Gragnano: the roots of pasta in Italy.
Wheat and flour as a combination to make a basic pasta dough was introduced by the Arabs from North Africa to Sicily in the 1100s. It was in the 16th century that in the Naples area they learned how to mix and compress this dough through a dye and make PASTA! Since then, 130 factories were founded in Gragnano, and many still exist today. Gentile is one of the oldest, and just outside their door today is a narrow winding street in which the pasta used to hang on sticks to dry. "Scasciamusch...", or fly swatters, were 8-12 year old boys that were hired to keep the drying pasta free of flies that the passing cows and sheep would bring with them!
Artisan pasta today and yesterday... not much has changed
Today, modern equipment pushes the pasta mix through a bronze dye and extracts long flat strings of pasta which is then cut and placed to dry for 48 hours at a low temperature in aerated drying chambers. The extruding pasta is cut by one of the Gentile brothers as it extrudes and immediately placed on a stick
Bronze Dye Extraction - movie
Click on the movie link to download a video showing the Gentile pasta makers, including the younger Gentile brother, Paquale, cutting the long fusilli as they get extracted through the bronze dye. He then positions them with rapid hand motion to dry over an ancient stick, just as they used to do centuries ago. Also included in the video is a recipe as it is prepared by signora Maria Sorrentina mother of Pasquale showing a wonderful presentation of Fusilli alle Melanzane.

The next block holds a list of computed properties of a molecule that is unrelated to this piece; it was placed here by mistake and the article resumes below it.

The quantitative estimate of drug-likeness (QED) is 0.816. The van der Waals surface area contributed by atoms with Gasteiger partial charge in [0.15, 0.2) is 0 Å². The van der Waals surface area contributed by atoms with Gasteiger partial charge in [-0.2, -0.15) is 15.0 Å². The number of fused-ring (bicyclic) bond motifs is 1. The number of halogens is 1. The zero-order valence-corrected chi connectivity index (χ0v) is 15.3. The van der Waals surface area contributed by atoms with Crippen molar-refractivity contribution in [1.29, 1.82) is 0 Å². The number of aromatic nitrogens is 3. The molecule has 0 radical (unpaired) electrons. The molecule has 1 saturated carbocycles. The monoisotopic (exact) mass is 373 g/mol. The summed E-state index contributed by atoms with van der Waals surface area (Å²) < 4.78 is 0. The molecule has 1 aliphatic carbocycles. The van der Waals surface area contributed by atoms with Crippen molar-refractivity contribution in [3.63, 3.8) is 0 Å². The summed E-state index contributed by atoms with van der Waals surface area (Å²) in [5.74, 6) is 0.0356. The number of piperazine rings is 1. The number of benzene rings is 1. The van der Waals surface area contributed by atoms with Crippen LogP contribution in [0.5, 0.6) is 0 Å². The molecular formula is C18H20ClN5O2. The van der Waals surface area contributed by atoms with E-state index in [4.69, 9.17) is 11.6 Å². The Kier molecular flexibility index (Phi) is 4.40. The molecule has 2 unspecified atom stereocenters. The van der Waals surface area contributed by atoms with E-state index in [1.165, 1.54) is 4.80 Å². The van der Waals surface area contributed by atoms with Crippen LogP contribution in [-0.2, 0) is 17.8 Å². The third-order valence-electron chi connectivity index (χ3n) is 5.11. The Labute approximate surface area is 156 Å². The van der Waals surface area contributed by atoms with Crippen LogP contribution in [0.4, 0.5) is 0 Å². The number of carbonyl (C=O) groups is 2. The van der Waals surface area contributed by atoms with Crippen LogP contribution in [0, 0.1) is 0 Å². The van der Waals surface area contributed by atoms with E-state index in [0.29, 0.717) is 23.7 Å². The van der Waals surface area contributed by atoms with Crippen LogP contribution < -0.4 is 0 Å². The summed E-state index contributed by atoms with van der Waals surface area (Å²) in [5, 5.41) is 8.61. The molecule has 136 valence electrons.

Hand Made Fusilli - Neapolitan Style
The timeless and widespread art of the hand made Fusilli today lies in the experienced hands of four women that work at the Gentile factory. With one rapid hand movement, they wrap the flat fusilli pasta around a "knitting needle" type of instrument, curling it into a spring and removing the needle rapidly so that the pasta maintains its shape. The result once the pasta dries is an array of differently shaped long Fusilli per pack of pasta that when spilled out on a table is a wonderful sight to behold. And what is more they will keep their original and unique shape when cooked!
Fusilli with Ricotta - Neapolitan Specialty
- 1 lb of Hand Made Fusilli Napoletani
- 1 onion
- 1/2 cup of extra virgin olive oil
- a few leaves of fresh basil
- 2.2 lbs of Neapolitan Passata Tomatoes
- 1.8 oz grated parmesan cheese
- 7 oz of ricotta
Chop the onion and saute in a pan with the olive oil until golden brown. Add the passata tomatoes and simmer for 30 minutes. Add the basil after turning off the flame. Cook the fusilli in salted water for 33 minutes. Add the ricotta to a bowl and add to this the tomato sauce and blend until creamy. Add the cooked and drained fusilli, mix together, and serve with some leaves of fresh basil and grated parmesan cheese.